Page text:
I am at a loss of words on how to describe the day.
It has been a day of culture, food, relaxation and pain all rolled into one. The only common denominator in all these is that our dear friend, Sam volunteered to spent the day with us making some day trips out of the city centre. It was proven to be a learning experience for us and him, something which you couldn’t get out of any guidebook.
Our first stop of the day was the Guandu Temple, one of the oldest temple in Taiwan and overlooks the Danshui river. Although he has been living in Taiwan for years, Sam has never been to this particular temple and we were all equally astounded by the majestic rise of intricately carved spires, colourfully tiled roofs and tunnels which seem to glow. There was hardly any visitors around, just a handful of locals doing prayers. The atmosphere couldn’t have been more serene.
We then headed to Beitou, where we had a quick lunch before walking around the city centre. Beitou is famed for hot springs and, in the past, of prostitution. Apparently Taiwanese and Japanese love a shag right after the hot spring experience. I I asked, is it something in the water that make them, uh, keen on romping? These days all that remain from their past are a handful of motels around town, a ghost of their economic boom time.
We walked around town to take in part of Beitou. Of notable experience was the Taipei Public Library Beitou Branch, an eco-green building which was designed to blend into the surrounding greeneries and does not have aircond, even for summer. That was a bold claim, but as you walked around the library and take in the exceptional effort of sustainable architecture, I marveled at how seemingly more cutting edge Taiwan really is compared to Hong Kong. They are just way more liberal and advanced in so many areas.
We also walked past the Ketagalan Culture Center, a museum dedicated to one of the ten aboriginal tribes in Taiwan and is now a distant memory (long story of how the Ketagalan people fought hard with the Japanese during the occupation years and was, for the lack of a better word, exterminated). The Beitou Hotspring Museum is housed in a beautifully maintained house built by the Japanese. Looking around its ground, you would be excused to think you have been transported to Japan.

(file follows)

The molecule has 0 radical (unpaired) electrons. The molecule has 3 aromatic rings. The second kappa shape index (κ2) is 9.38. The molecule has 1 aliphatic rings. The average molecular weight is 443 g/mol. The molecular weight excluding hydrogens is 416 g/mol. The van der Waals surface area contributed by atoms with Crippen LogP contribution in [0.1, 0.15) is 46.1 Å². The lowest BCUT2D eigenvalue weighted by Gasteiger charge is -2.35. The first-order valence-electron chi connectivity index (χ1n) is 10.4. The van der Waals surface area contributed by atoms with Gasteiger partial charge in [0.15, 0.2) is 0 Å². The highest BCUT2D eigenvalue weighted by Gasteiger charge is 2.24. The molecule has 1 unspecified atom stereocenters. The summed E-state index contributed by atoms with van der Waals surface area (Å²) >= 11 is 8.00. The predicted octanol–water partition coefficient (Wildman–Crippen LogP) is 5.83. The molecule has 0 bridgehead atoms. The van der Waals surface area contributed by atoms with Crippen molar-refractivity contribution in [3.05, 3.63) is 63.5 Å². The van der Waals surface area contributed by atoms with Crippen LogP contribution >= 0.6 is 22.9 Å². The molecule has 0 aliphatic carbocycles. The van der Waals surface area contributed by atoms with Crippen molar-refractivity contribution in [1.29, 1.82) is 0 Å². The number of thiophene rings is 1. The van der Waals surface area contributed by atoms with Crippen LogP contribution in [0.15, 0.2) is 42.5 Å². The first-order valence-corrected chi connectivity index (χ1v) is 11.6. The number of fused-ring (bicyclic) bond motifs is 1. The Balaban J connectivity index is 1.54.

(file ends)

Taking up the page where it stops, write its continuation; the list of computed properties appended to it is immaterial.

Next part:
We then drove into the mountain for some local hot spring action. If you have not done this favorite Taiwanese past time the way local does, you have not done hot spring properly. Kawayu Hot Spring Spa does not appear in any guidebook, and you would think it was designed for tourists. This Japanese-themed spa charges only TWD200 per entry, and you get the whole hot spring shenanigans surrounded by lush, green forest. After dousing myself with stone cold water and soaking in the almost unbearably hot pool, my whole body seemed to expand in relief, stress melting away. It was also a day I had my first full frontal in front of a camera – a Japanese TV station came in, camera blazing, much to the amusement of the naked patrons. I always dream to be a television darling, just never thought that my fans will get to see so much of me.
We then headed to the Fisherman’s Wharf at Danshui to catch the sunset, but just as luck would have it we missed it, and it was raining when we arrived. I guess the wharf is simply a hotel, market and shopping mall complex built for tourism, but the Taiwanese did it in style. The long plankway stretching into the sea, scene to many of jaw-dropping sunsets, was eerily deserted. With a slight drizzle and hot coffee in hand, it was almost magical.
A short while later we found ourselves in a wholesale wineshop specialising in Japanese whiskey, where a very local Taiwanese boss told us in no uncertain terms that we have missed the best time to find A-gi (some sort of Danshui’s delicacy) and there is only one more place in town where we could find decent food.